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Thursday May 26th, 2016 5:15AM

Habersham dedicates new judicial center

By Rob Moore Reporter
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CLARKESVILLE - Officials gathered Friday afternoon to dedicate the new Habersham County Judicial Center.

Located on the former North Habersham School site on Llewellyn Street, near the Habersham County Board of Education Central Office, the facility soon will house all of the county's judicial functions, including clerk of court, magistrate court, probate court, state court, juvenile court, grand jury and superior court.

Habersham County Commission meetings also will be held in a multi-purpose room that also will serve as the jury assembly room.

At Friday's dedication, Commission Chairman Chad Henderson acknowledged the contributions of those who have played any role in the building's design and construction, noting that Habersham receives a new courthouse about every 57 years and that the new one has been discussed for about 15 years.

"This started around 1998, so it's been a long time in the coming," Henderson said. "We're really excited about it."

Speaking on behalf of the county judiciary, Mountain Judicial Circuit Superior Court Chief Judge Chan Caudell of Habersham County praised the facility.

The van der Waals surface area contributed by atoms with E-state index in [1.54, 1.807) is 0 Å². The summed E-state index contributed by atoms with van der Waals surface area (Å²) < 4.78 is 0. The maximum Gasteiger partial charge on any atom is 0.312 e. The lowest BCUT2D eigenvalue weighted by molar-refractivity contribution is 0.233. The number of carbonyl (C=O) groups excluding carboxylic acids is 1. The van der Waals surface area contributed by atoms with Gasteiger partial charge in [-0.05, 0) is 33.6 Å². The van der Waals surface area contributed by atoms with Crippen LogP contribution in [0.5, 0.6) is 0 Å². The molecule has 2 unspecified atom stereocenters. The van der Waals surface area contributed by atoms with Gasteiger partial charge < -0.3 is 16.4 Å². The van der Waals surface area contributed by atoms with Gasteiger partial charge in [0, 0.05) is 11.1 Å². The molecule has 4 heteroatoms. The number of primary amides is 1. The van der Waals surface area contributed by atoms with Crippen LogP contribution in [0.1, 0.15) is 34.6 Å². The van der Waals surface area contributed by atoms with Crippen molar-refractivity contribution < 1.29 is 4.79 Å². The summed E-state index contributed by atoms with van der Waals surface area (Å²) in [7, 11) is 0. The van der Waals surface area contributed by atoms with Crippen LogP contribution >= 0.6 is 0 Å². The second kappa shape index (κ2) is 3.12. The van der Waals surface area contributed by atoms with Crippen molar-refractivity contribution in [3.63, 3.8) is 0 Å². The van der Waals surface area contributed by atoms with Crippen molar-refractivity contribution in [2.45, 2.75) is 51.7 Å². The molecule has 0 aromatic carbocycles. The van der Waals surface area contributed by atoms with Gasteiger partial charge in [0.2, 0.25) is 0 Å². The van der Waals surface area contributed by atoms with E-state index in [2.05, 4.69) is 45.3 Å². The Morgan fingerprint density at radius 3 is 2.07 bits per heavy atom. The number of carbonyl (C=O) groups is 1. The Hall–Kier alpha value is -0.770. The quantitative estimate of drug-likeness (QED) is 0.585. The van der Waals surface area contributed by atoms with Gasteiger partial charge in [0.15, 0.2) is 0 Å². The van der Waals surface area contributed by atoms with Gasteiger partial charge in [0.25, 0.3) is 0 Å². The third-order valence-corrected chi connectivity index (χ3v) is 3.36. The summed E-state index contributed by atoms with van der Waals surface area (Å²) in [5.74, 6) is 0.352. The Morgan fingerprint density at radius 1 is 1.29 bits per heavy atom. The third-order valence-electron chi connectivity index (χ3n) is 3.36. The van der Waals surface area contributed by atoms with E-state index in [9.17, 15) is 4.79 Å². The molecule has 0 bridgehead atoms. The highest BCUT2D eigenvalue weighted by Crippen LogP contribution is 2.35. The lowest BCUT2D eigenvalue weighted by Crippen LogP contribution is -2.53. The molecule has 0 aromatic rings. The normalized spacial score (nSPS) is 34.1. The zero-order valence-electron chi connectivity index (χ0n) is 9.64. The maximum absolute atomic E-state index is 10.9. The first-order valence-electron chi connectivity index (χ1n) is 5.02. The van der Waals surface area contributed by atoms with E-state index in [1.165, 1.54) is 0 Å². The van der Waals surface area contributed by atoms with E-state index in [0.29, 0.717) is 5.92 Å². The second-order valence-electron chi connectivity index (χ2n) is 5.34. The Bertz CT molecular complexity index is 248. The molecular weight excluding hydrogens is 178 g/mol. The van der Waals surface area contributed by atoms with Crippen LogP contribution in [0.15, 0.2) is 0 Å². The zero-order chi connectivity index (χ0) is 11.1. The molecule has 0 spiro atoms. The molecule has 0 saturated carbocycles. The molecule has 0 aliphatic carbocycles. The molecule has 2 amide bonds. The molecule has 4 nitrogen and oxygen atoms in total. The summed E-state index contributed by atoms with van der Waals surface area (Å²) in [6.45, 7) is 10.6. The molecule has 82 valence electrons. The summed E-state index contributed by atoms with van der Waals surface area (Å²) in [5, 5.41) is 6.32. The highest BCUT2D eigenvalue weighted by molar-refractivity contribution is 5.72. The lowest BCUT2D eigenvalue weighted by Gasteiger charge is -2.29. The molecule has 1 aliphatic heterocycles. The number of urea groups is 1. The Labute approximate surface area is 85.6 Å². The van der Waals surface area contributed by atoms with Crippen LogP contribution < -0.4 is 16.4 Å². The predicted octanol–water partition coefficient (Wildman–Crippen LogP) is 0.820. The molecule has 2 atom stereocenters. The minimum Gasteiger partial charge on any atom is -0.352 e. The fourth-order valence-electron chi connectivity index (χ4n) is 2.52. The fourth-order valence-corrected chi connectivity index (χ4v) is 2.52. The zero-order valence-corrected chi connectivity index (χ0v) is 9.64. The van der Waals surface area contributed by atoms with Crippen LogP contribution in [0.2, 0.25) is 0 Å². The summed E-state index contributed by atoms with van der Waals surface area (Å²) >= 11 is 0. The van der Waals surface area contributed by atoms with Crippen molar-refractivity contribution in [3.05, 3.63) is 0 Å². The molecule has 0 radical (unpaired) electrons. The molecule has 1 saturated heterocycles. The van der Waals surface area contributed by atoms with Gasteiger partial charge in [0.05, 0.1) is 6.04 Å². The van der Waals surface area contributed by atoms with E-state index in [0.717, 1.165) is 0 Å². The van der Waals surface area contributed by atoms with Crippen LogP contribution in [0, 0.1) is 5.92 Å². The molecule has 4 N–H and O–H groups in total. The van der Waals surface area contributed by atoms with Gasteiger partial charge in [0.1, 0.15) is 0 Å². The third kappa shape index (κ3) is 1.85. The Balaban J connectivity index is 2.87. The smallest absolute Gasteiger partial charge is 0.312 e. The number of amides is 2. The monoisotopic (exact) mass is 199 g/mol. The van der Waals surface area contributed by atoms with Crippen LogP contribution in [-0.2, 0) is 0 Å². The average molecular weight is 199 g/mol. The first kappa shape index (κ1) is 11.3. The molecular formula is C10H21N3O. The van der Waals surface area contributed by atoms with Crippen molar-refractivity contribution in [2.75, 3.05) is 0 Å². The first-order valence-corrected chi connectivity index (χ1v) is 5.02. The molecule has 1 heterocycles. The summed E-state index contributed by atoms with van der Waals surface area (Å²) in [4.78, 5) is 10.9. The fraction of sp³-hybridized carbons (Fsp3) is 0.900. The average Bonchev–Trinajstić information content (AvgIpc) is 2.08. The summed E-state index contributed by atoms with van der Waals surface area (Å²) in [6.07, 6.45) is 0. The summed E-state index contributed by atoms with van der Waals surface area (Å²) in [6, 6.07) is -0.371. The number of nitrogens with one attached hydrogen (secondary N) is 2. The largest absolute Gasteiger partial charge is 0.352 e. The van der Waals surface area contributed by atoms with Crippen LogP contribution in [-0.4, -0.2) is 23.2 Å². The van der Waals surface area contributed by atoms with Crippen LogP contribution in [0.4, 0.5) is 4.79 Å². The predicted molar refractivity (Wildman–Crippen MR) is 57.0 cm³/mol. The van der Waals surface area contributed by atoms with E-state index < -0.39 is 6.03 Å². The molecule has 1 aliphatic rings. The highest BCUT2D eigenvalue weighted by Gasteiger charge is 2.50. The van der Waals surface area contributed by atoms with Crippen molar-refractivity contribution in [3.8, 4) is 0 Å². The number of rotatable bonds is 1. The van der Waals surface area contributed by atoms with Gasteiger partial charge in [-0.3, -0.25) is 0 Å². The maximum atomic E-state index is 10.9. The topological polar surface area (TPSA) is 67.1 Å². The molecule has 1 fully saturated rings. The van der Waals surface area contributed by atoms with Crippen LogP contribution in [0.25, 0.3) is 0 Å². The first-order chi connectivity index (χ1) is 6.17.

"We're so fortunate to have this beautiful building to occupy," Caudell said.

Speaking specifically to Habersham County School Superintendent Matthew Cooper and members of the board of education as well as Tallulah Falls School President Larry Peevy, Caudell said, "These doors are always open to your students, to your faculty, to anyone involved in the educational process. I'd like to see us form a partnership so that we have classes coming in ... as the poem says, it is America's best example of how grassroots democracy works."

Guest speaker for the event was Georgia Attorney General Sam Olens, who talked about the symbolism of an American courthouse.

"Once anyone walks in this building - although our system of justice, as the chief judge said, is not perfect and never will be - this is the building that's supposed to signify the scales of justice and everyone's right to have that equal opportunity to be treated fairly," Olens said.

Henderson said the building is a combination of functionality and appearance.

"This building is very functional," Henderson said. "It's also aesthetically pleasing. It's not a monument to government, but it is a nice-looking building and it's going to be very efficient in the way that we're able to conduct our courts."

Henderson said the county built in additional unfinished space that can be utilized later at a lower cost than a new addition or new building.

"We hope that it will serve the county for a long time to come," Henderson said.

Following the brief ceremony, county residents were able to tour the building.

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